The Tricky Part
As directed by Seth Barrish, Moran, a personable singing actor now in his late forties, acts as he might in his own living room, sharing charming stories of his Catholic childhood in Denver in the early 1970s. (He sets the stage with James Taylor recordings that serve as an instant time machine to audiences of the right age.) He tells of how proud he was to attend Christ the King Church and School, learning the life stories of the martyrs ("Halloween is nothing to a kid from Catholic school") and trying to balance the demands of life and afterlife as described by the nuns and priests.
Gradually, Moran draws in the audience by talking about his letter to a mysterious older man, now sick and living in a veterans' hospital, and alluding to some unfinished business between them. He eventually describes the overnight trip he and another boy took with this older man, who had been a counselor at a church camp and now was setting up his own camp. This man offered the boys positive lessons about the outdoors, the constellations and survival – but he also gave Moran experiences that continued for years and burdened him with guilt and confusion for decades.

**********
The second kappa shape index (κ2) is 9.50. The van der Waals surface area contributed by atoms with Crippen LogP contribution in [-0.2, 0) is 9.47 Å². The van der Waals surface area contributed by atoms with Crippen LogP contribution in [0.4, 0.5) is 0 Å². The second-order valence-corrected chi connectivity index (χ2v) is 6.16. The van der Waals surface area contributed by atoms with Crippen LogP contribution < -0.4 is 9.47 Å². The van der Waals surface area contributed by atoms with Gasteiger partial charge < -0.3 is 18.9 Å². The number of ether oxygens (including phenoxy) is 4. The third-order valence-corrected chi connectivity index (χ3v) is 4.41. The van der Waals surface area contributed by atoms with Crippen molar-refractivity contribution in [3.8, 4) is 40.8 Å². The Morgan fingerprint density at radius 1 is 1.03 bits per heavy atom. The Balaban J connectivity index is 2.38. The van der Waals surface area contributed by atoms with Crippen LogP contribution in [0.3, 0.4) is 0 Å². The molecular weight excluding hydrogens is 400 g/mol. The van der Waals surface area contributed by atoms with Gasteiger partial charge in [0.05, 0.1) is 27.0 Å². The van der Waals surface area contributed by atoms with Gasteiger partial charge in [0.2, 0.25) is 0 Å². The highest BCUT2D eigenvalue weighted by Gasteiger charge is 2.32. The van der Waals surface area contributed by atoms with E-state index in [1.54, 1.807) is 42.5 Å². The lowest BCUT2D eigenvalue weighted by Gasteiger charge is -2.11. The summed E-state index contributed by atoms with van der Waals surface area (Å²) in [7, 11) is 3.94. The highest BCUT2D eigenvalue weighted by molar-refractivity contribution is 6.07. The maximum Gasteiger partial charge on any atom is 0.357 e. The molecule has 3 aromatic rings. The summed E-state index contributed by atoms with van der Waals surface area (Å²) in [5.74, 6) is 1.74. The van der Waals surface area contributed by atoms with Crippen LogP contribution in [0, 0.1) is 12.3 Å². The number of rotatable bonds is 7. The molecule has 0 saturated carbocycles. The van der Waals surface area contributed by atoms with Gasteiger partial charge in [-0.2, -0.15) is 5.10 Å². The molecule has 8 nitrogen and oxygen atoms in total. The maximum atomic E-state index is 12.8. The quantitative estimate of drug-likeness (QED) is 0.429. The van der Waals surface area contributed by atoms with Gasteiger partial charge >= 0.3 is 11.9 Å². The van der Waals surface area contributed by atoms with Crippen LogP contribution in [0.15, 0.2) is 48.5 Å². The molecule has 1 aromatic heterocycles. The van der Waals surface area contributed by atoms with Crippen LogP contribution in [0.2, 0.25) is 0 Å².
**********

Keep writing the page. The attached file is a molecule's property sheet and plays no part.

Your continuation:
As grim as that sounds, The Tricky Part is not about the destruction of childhood innocence as much as it is about one man finding his way back to stability and, in religious terms, grace by confronting the pathetic man who damaged him. Moran asks, "Is it possible that what harms us might come to restore us?" He has managed to find a positive answer to that question, and he shares his resolution through the communion of a shared theatrical experience.